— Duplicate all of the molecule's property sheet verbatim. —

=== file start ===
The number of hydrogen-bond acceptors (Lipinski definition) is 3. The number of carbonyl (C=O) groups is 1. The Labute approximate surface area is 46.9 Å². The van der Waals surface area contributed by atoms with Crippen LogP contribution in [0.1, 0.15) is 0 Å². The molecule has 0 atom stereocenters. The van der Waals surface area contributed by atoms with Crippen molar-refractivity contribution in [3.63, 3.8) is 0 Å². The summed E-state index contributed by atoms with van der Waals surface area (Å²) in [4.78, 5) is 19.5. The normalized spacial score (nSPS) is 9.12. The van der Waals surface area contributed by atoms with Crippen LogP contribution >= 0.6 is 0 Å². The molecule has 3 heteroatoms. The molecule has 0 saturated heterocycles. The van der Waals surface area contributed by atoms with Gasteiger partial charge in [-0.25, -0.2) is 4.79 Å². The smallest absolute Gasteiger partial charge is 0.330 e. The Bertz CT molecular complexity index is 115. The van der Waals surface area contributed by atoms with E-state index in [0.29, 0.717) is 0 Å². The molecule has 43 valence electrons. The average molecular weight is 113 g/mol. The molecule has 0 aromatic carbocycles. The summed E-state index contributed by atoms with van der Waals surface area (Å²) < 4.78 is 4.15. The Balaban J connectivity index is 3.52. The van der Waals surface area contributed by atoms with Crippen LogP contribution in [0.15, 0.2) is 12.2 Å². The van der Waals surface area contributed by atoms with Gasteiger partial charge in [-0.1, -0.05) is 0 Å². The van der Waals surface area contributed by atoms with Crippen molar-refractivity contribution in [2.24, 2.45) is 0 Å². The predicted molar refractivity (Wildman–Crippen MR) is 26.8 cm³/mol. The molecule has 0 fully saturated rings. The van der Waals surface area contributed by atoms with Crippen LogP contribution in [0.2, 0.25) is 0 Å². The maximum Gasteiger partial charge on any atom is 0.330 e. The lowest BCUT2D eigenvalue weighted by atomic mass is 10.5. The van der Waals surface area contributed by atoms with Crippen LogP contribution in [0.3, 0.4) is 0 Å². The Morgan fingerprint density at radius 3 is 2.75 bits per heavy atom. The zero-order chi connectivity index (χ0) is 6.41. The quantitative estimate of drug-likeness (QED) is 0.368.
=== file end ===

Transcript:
The number of hydrogen-bond acceptors (Lipinski definition) is 3. The number of carbonyl (C=O) groups is 1. The Labute approximate surface area is 46.9 Å². The van der Waals surface area contributed by atoms with Crippen LogP contribution in [0.1, 0.15) is 0 Å². The molecule has 0 atom stereocenters. The van der Waals surface area contributed by atoms with Crippen molar-refractivity contribution in [3.63, 3.8) is 0 Å². The summed E-state index contributed by atoms with van der Waals surface area (Å²) in [4.78, 5) is 19.5. The normalized spacial score (nSPS) is 9.12. The van der Waals surface area contributed by atoms with Crippen LogP contribution >= 0.6 is 0 Å². The molecule has 3 heteroatoms. The molecule has 0 saturated heterocycles. The van der Waals surface area contributed by atoms with Gasteiger partial charge in [-0.25, -0.2) is 4.79 Å². The smallest absolute Gasteiger partial charge is 0.330 e. The Bertz CT molecular complexity index is 115. The van der Waals surface area contributed by atoms with E-state index in [0.29, 0.717) is 0 Å². The molecule has 43 valence electrons. The average molecular weight is 113 g/mol. The molecule has 0 aromatic carbocycles. The summed E-state index contributed by atoms with van der Waals surface area (Å²) < 4.78 is 4.15. The Balaban J connectivity index is 3.52. The van der Waals surface area contributed by atoms with Crippen LogP contribution in [0.15, 0.2) is 12.2 Å². The van der Waals surface area contributed by atoms with Gasteiger partial charge in [-0.1, -0.05) is 0 Å². The van der Waals surface area contributed by atoms with Crippen molar-refractivity contribution in [2.24, 2.45) is 0 Å². The predicted molar refractivity (Wildman–Crippen MR) is 26.8 cm³/mol. The molecule has 0 fully saturated rings. The van der Waals surface area contributed by atoms with Crippen LogP contribution in [0.2, 0.25) is 0 Å². The maximum Gasteiger partial charge on any atom is 0.330 e. The lowest BCUT2D eigenvalue weighted by atomic mass is 10.5. The van der Waals surface area contributed by atoms with Crippen LogP contribution in [0.3, 0.4) is 0 Å². The Morgan fingerprint density at radius 3 is 2.75 bits per heavy atom. The zero-order chi connectivity index (χ0) is 6.41. The quantitative estimate of drug-likeness (QED) is 0.368.